sol_even_2.ppt

sol_even_2.ppt - Chapter 2 2. Ted can wax a car in 20...

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Chapter 2
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2. Ted can wax a car in 20 minutes or wash a car in 60 minutes. Tom can wax a car in 15 minutes or wash a car in 30 minutes. What is each man’s opportunity cost of washing a car? Who has comparative advantage in washing cars?
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2. Wax car Wash car Ted 20 minutes 60 minutes Tom 15 minutes 30 minutes Note: the information given is in “minutes” Ted opportunity cost of washing a car: 60 minutes/20 minutes = 3 waxing job Tom opportunity cost of washing a car: 30 minutes/15 minutes = 2 waxing job Since Tom has a lower opportunity cost of washing a car than Ted does, Tom has a comparative advantage in washing cars.
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4. Nancy and Bill are auto mechanics. Nancy takes 4 hours to replace a clutch and 2 hours to replace a set of brakes. Bill takes 6 hours to replace a clutch and 2 hours to replace a set of brakes. State whether anyone has an absolute advantage at either task and, for each task, identify who has a comparative advantage.
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4. Clutch Brake Nancy 4 hours 2 hours Bill 6 hours 2 hours Note: the information given is in “hours” Absolute advantage: the one who takes fewer hours to perform a task Nancy has an absolute advantage in replacing clutches over Bill. Since it takes her 2 hours less than it takes Bill to perform that job. For brake, each takes the same amount of time to replace a set of brakes. So, neither person has an absolute advantage in replacing a set of brakes .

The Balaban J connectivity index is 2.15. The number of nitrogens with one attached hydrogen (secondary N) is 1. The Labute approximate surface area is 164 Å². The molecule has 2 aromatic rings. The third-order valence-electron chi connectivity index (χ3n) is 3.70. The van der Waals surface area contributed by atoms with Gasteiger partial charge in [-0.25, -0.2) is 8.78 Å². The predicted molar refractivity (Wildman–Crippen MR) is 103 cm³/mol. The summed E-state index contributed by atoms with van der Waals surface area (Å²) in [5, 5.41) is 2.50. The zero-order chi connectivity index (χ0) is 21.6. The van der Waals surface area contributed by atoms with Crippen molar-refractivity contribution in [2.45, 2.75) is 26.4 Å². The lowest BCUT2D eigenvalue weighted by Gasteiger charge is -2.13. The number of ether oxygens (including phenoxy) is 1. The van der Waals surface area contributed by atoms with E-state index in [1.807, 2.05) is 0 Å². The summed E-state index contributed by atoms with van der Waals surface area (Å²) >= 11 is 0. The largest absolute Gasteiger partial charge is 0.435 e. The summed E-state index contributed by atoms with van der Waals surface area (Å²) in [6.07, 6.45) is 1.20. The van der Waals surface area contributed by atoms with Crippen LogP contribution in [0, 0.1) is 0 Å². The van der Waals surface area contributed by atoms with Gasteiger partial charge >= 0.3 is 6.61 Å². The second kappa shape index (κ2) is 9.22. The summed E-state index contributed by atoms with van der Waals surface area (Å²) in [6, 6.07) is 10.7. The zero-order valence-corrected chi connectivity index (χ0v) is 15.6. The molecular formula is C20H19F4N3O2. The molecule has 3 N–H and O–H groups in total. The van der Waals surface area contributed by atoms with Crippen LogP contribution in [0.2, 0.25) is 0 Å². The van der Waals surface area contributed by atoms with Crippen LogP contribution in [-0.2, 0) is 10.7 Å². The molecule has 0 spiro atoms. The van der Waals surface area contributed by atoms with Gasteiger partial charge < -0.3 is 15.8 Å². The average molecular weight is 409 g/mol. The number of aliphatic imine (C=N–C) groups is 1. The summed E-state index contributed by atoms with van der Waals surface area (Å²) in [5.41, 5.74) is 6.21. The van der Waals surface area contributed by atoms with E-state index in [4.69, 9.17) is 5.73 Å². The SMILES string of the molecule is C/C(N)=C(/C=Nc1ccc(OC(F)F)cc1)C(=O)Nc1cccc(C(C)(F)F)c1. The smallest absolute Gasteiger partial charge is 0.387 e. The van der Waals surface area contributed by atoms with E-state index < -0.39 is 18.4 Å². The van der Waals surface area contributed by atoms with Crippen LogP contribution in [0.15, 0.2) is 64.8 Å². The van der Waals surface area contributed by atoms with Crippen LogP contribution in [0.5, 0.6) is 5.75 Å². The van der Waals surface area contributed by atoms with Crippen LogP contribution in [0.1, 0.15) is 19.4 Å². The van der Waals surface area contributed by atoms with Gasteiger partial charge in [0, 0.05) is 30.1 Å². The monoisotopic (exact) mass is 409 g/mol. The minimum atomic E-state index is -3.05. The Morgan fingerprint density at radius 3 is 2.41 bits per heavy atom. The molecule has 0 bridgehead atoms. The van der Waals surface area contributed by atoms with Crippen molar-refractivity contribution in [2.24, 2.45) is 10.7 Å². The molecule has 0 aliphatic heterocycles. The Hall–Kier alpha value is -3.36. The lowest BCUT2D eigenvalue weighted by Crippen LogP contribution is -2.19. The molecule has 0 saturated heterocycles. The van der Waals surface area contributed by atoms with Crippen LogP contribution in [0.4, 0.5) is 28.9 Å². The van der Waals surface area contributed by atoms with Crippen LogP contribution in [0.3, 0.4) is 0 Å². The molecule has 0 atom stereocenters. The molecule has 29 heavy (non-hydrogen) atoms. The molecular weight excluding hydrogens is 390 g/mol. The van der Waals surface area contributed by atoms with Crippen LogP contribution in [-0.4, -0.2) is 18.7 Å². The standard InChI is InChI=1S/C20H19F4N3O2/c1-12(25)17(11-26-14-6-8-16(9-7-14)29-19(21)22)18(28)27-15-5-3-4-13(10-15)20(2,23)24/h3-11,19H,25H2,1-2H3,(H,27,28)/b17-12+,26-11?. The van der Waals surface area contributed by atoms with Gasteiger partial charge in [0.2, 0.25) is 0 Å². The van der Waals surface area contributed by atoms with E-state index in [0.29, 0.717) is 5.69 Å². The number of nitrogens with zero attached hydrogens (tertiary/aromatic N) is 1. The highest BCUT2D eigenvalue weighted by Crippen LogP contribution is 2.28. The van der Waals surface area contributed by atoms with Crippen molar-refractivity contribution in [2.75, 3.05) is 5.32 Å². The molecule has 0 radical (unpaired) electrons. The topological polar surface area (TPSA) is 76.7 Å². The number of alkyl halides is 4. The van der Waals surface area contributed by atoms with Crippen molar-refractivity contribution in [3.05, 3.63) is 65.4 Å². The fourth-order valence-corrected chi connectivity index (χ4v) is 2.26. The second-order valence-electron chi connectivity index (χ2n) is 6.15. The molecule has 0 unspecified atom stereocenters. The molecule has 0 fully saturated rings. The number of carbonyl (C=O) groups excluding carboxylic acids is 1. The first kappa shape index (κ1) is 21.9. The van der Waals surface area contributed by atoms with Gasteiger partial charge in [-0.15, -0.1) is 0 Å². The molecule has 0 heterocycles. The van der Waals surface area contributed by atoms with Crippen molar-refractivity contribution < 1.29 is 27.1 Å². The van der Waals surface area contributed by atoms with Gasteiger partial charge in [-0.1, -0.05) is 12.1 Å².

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Nancy’s opportunity cost in replacing a clutch: 4 hours/2hours = 2 of a set of brakes Bill’s opportunity cost in replacing a clutch: 6 hours/2 hours = 3 hours Nancy’s opportunity cost in replacing a clutch is lower than Bill’s opportunity cost. Nancy has a comparative advantage in replacing clutch. Bill has a comparative advantage in replacing a set of brakes.
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1. Refer to Q5. Which of the points listed below is efficient? Which is attainable? a) 28 dresses per day, 16 loaves per day b) 16 dresses per day, 32 loaves per day c) 18 dresses per day, 24 loaves per day Q5) Sewing dresses Baking bread 4 dresses/hour 8 loaves/hour (She works total of 8 hours per day)
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6a) 28 dresses per day, 16 loaves per day She can sew 4 dresses / hour, 8 loaves / hour If she wants to make 28 dresses: 28 dresses / 4 dresses = 7 hours (so, she needs to spend 7 hours on sewing dress if she wants to make 28 dresses per day) If she wants to make 8 loaves: 16 loaves / 8 loaves = 2 hours ( so, she needs to spend 2 hours on baking bread if she wants to bake 8 loaves per day)
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This note was uploaded on 09/06/2010 for the course FBE ECON1001 taught by Professor Dr.demurger during the Fall '08 term at HKU.

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sol_even_2.ppt - Chapter 2 2. Ted can wax a car in 20...

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